Marianne de Groot-Pons, a graphic designer from the Netherlands, came up with the idea of biodegradable face masks that you can recycle and ‘give back’ to Mother Earth. The masks are made from rice paper and contain flower seeds, with bands made from sheep’s wool. They offer the same protection as a homemade facemark and once you’ve finished with it, you can plant it, then let the seasons do their magic. So, this time next year, you’ll have a more positive reason to remember the pandemic when your blooms are in full flourish.
Image source:Marie Bee Bloom
Dolphins return to DC
Dolphins are back in the USA capital – and no, it’s not because of Covid-19. In the 1970s, Washington DC’s Potomac river was once one of the most polluted in America, and dolphins would turn up their bottle noses at the thought of splashing around in all that muck.
But years of clean ups and environmental initiatives seem to have paid off and now, they’re back.
Remarkably, scientists recently spotted a dolphin giving birth in the river for the first time, so they’re not just hitting up DC to play; they’re coming to breed too. It’s a huge victory for the environmental protection programmes that started cleaning the city’s act up in 1972.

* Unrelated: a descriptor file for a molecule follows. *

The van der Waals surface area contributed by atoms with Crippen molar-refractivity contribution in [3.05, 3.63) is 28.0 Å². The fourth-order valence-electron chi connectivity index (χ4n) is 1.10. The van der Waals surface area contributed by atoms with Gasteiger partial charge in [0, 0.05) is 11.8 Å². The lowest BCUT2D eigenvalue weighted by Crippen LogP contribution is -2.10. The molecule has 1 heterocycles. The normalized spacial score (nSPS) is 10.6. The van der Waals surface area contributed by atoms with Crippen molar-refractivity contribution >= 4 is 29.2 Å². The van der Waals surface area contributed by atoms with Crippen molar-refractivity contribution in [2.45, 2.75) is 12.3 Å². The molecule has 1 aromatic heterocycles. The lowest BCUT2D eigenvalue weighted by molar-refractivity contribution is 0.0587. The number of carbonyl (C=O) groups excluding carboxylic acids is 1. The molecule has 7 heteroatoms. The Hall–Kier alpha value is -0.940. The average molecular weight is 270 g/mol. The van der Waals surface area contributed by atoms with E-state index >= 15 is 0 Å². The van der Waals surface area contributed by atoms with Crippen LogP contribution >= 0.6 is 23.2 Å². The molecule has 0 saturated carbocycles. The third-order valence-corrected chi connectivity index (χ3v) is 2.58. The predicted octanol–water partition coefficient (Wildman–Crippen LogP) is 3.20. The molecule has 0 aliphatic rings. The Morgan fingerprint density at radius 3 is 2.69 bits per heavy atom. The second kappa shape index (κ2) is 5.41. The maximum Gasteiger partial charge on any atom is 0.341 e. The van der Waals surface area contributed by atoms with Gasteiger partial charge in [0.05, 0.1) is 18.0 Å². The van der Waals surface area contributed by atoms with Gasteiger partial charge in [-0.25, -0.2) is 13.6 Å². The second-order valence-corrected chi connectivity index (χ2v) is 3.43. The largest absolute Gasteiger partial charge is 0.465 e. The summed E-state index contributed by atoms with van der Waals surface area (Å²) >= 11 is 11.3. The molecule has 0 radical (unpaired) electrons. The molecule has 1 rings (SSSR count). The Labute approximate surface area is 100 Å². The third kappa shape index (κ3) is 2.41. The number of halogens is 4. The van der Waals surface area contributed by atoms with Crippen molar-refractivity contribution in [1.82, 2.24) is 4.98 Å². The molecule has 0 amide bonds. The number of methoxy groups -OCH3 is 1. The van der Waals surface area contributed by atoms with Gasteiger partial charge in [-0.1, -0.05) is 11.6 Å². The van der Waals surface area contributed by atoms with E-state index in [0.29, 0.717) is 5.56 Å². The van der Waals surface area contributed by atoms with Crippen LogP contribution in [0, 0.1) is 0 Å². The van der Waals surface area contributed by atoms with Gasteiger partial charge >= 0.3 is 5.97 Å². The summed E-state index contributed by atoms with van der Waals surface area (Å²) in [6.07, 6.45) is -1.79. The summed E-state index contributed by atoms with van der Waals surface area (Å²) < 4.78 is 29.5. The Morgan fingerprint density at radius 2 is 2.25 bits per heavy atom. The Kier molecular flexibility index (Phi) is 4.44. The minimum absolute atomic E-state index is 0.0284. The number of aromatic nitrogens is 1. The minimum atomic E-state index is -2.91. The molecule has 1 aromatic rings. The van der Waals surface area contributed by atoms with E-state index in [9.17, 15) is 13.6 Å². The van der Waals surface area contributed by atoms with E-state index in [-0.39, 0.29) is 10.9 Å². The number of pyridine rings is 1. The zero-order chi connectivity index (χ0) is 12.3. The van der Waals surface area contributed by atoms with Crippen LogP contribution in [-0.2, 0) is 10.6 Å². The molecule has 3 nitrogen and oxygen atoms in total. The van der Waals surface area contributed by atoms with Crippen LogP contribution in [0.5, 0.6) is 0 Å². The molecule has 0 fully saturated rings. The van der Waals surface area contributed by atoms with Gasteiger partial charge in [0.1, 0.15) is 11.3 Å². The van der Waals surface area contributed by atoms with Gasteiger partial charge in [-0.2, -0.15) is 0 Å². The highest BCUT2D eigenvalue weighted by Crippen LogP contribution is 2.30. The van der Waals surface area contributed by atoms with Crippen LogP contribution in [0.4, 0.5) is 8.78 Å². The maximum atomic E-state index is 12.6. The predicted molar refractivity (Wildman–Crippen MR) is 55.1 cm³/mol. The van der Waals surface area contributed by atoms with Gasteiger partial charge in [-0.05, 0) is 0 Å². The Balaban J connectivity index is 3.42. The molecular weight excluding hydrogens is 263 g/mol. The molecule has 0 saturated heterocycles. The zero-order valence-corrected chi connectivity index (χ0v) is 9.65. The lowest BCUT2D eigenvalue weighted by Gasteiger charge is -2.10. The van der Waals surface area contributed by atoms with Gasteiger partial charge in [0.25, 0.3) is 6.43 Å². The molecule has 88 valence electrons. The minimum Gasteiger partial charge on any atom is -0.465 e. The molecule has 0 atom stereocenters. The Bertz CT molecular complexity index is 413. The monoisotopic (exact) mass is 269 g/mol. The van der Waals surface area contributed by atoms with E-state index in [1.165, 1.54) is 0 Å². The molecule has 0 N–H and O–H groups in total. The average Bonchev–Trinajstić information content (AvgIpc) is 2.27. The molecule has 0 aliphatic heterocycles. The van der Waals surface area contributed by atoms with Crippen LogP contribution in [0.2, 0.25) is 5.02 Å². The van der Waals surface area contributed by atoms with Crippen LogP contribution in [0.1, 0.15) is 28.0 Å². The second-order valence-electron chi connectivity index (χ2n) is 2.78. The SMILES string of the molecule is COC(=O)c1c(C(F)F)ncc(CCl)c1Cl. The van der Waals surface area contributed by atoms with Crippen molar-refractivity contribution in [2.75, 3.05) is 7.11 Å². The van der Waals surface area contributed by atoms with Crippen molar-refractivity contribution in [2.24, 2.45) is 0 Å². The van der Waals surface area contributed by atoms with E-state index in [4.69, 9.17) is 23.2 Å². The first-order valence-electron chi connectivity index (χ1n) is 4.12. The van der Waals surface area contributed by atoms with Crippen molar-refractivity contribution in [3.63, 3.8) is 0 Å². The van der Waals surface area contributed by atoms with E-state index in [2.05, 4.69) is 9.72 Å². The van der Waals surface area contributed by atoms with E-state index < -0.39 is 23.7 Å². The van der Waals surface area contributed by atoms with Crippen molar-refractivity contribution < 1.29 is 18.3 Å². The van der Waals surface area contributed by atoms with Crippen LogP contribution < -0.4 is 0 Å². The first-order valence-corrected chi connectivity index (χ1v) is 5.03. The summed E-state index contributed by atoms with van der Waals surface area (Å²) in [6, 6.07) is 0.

South Korea is the first East Asian country to pledge to reach zero emissions by 2050
South Korea’s Green Deal pledges zero emissions by 2050
In 2020, South Korea’s Democratic party won a landslide victory, giving it a huge mandate for a ‘Green New Deal.’ Under the plan, South Korea became the first East Asian country to pledge to reach net zero emissions by 2050.
In light of the pandemic and its impact on the economy, the government have adapted slightly but are still pushing ahead with the plan in order to roll out a K-New Deal Fund in March. This will comprise public and private investments of $3.5trillion, with a focus on small businesses to help stimulate economic growth post-pandemic.